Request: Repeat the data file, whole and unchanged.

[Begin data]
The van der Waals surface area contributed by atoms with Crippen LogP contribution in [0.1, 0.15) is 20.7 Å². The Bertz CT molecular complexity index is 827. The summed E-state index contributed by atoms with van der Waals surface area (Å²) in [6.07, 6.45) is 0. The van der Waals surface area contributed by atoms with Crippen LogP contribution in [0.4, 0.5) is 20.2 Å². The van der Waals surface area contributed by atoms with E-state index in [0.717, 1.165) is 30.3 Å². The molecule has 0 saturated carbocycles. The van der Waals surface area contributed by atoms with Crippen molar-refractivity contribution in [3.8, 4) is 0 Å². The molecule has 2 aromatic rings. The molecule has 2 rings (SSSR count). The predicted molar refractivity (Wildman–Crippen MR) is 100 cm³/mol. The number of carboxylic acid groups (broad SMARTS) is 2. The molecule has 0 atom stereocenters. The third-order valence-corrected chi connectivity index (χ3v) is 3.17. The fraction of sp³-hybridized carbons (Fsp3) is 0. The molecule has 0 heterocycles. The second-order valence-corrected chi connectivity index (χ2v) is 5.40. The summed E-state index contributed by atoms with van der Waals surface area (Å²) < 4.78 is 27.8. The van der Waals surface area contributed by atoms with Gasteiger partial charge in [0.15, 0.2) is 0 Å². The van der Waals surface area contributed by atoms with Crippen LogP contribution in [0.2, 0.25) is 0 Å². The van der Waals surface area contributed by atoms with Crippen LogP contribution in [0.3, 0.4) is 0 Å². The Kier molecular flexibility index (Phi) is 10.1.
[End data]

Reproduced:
The van der Waals surface area contributed by atoms with Crippen LogP contribution in [0.1, 0.15) is 20.7 Å². The Bertz CT molecular complexity index is 827. The summed E-state index contributed by atoms with van der Waals surface area (Å²) in [6.07, 6.45) is 0. The van der Waals surface area contributed by atoms with Crippen LogP contribution in [0.4, 0.5) is 20.2 Å². The van der Waals surface area contributed by atoms with E-state index in [0.717, 1.165) is 30.3 Å². The molecule has 0 saturated carbocycles. The van der Waals surface area contributed by atoms with Crippen molar-refractivity contribution in [3.8, 4) is 0 Å². The molecule has 2 aromatic rings. The molecule has 2 rings (SSSR count). The predicted molar refractivity (Wildman–Crippen MR) is 100 cm³/mol. The number of carboxylic acid groups (broad SMARTS) is 2. The molecule has 0 atom stereocenters. The third-order valence-corrected chi connectivity index (χ3v) is 3.17. The fraction of sp³-hybridized carbons (Fsp3) is 0. The molecule has 0 heterocycles. The second-order valence-corrected chi connectivity index (χ2v) is 5.40. The summed E-state index contributed by atoms with van der Waals surface area (Å²) < 4.78 is 27.8. The van der Waals surface area contributed by atoms with Gasteiger partial charge in [0.15, 0.2) is 0 Å². The van der Waals surface area contributed by atoms with Crippen LogP contribution in [0.2, 0.25) is 0 Å². The van der Waals surface area contributed by atoms with Crippen LogP contribution in [0.3, 0.4) is 0 Å². The Kier molecular flexibility index (Phi) is 10.1.